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Creative Paths to Television Journalism

Jacek Dabala

The book is a scholarly and creative consideration of audiovisual broadcasting and what makes a TV performance professional. It combines an academic approach to TV News with a practical understanding of production and the new pressures bearing down on the industry. Combining a real-world understanding with a scholarly approach, it offers valuable new insights for aspiring journalists, students, researchers and lecturers into what is still the most powerful medium for news and information in the world.

«This book is an exciting and challenging look at how we can understand the way we regard people and how we create and make public our views of them in and through television. The author provides a critically engaging and detailed analysis of the practical aspects of television journalism and the ethical values replete within it as well as how it is complicit in the construction of the manifold mediated identities of those caught up in the increasingly two-way relationship between broadcaster and audience. This is a wide ranging and well researched account of the dynamics of the significance and impact of television journalism in all its richness and ambiguity.»
(Prof. Jackie Harrison, Chair, Centre for Freedom of the Media (CFOM), Joint Head of Department and Director of Research Department of Journalism Studies, University of Sheffield, UK)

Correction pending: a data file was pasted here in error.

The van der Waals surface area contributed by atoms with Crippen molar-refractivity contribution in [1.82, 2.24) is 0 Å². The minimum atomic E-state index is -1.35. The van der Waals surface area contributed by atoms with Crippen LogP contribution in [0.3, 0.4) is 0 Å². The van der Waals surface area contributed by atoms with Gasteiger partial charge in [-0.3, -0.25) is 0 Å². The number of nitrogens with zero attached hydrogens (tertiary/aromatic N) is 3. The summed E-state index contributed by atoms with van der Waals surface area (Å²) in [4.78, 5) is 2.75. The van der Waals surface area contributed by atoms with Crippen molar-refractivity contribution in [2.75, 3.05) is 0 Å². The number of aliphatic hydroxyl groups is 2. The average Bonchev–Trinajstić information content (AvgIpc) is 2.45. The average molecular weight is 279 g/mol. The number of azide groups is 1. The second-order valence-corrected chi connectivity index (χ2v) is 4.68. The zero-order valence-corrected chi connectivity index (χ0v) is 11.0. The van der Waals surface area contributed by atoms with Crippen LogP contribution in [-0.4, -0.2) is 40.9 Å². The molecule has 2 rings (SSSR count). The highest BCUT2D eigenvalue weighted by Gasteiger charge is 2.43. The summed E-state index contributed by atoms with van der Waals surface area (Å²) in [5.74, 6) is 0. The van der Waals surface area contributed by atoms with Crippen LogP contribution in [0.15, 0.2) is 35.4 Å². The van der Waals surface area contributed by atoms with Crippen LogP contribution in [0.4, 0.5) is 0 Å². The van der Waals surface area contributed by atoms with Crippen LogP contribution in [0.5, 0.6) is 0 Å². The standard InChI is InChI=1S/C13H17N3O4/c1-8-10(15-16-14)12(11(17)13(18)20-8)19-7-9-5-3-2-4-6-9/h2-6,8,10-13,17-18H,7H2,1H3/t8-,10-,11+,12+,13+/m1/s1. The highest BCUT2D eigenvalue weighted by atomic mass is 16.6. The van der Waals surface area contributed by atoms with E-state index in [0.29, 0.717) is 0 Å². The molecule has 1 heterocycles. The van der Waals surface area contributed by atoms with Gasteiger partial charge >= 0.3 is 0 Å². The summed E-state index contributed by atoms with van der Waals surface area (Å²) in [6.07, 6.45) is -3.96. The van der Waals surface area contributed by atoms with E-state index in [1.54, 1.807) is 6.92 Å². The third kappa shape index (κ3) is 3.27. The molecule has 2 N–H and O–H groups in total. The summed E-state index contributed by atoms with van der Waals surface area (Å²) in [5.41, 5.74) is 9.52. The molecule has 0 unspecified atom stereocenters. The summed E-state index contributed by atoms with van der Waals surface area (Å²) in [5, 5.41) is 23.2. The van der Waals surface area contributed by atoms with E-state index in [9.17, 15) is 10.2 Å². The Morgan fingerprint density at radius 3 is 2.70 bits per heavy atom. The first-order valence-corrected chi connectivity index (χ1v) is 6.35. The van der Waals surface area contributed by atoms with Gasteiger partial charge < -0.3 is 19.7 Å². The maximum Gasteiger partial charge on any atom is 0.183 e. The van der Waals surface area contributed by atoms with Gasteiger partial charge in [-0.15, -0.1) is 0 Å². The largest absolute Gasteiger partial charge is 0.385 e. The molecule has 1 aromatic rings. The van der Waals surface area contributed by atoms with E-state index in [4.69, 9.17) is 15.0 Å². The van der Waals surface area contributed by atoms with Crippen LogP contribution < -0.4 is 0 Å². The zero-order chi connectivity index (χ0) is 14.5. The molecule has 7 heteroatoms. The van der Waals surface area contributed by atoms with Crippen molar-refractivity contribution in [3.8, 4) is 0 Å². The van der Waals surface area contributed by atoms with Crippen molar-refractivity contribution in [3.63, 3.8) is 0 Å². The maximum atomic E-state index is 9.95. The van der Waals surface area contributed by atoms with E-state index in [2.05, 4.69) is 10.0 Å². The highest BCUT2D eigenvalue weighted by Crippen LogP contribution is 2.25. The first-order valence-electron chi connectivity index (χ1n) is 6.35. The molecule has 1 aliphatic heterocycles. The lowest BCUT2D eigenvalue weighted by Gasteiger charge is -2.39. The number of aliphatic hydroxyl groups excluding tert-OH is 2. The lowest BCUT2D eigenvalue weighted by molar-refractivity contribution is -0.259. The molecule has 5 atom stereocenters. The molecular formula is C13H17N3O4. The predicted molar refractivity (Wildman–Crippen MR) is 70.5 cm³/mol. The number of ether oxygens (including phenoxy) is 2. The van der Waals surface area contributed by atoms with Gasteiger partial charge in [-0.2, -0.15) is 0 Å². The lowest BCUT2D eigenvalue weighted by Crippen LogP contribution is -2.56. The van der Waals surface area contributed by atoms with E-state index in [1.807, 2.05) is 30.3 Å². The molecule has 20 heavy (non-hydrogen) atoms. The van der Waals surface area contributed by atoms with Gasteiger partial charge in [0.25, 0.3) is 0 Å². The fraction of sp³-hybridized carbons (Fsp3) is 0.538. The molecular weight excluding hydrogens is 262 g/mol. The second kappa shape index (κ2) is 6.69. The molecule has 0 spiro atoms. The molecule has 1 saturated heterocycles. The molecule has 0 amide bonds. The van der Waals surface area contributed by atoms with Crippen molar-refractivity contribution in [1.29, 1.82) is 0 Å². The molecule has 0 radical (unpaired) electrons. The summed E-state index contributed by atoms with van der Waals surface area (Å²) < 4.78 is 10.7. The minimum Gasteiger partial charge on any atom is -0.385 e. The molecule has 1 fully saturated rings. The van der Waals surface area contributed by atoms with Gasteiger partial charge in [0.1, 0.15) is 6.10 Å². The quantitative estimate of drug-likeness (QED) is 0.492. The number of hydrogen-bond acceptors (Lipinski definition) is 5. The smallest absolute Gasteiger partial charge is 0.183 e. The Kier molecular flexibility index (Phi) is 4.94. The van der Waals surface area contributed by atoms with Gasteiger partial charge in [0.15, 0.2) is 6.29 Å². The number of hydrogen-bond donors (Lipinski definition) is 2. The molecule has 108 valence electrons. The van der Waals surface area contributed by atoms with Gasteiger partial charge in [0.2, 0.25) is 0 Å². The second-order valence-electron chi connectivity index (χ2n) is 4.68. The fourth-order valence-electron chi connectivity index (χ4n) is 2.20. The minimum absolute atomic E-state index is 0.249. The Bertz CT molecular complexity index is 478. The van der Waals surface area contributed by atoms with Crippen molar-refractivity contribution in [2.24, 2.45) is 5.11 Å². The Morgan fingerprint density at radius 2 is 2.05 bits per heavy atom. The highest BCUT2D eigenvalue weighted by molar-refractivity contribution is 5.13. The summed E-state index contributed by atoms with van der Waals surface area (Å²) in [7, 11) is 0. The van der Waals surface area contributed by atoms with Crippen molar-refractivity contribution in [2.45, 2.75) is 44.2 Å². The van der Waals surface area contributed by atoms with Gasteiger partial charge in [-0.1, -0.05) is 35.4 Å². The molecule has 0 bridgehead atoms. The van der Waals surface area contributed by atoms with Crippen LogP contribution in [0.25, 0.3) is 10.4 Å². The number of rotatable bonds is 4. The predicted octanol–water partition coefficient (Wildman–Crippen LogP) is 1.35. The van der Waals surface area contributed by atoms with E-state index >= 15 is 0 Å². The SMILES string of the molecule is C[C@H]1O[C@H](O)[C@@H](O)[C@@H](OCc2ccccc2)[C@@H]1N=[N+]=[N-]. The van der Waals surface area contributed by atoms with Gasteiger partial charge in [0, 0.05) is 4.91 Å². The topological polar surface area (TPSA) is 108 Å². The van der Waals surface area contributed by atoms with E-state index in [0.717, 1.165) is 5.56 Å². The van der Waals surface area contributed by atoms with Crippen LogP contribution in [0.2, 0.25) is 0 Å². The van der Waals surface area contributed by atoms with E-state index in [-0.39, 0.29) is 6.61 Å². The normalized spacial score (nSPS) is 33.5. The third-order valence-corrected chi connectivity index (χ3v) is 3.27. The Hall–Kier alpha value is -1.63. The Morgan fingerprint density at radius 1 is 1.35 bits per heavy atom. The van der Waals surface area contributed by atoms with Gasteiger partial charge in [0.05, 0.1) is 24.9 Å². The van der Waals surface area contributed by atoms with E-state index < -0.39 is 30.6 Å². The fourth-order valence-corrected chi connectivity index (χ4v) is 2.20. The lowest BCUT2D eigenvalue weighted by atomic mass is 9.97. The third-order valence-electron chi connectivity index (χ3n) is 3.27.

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From the Author


Having watched and analysed hundreds of programmes from all over the world, I saw a need of friendly (i.e., optimistic and creative rather than critical) input into improving the quality of television journalism, as well as of initiating new ways of thinking about how to work in and to study the media. It seems to me that mutual stimulation and closer co-operation between the journalistic and academic communities would benefit both, so that theory and practice influence each other more, with journalists more aware of the research into their professional performance, and academics better able to inspire the practitioners to produce programmes that make important contributions to their communities. In a world where information has a global reach, this needs to take place mainly at the international level.

I look at TV journalism through the prism of varied experience of many years—as a former radio and TV journalist, a writer with ten popular novels of various genres to his credit, a successful screenwriter as well as a lecturer and researcher into the subject of media studies. To some extent, this book continues the research published in my Mystery and Suspense in Creative Writing (Zurich and Berlin: Lit Verlag, 2012), which focuses on the most practical rules for producing dramatic impact in a media work (in literature but also in audiovisual media) and in other forms of communication. I suggest that the basis of creating media works in practice should be “dissertational thinking”, a creative and...

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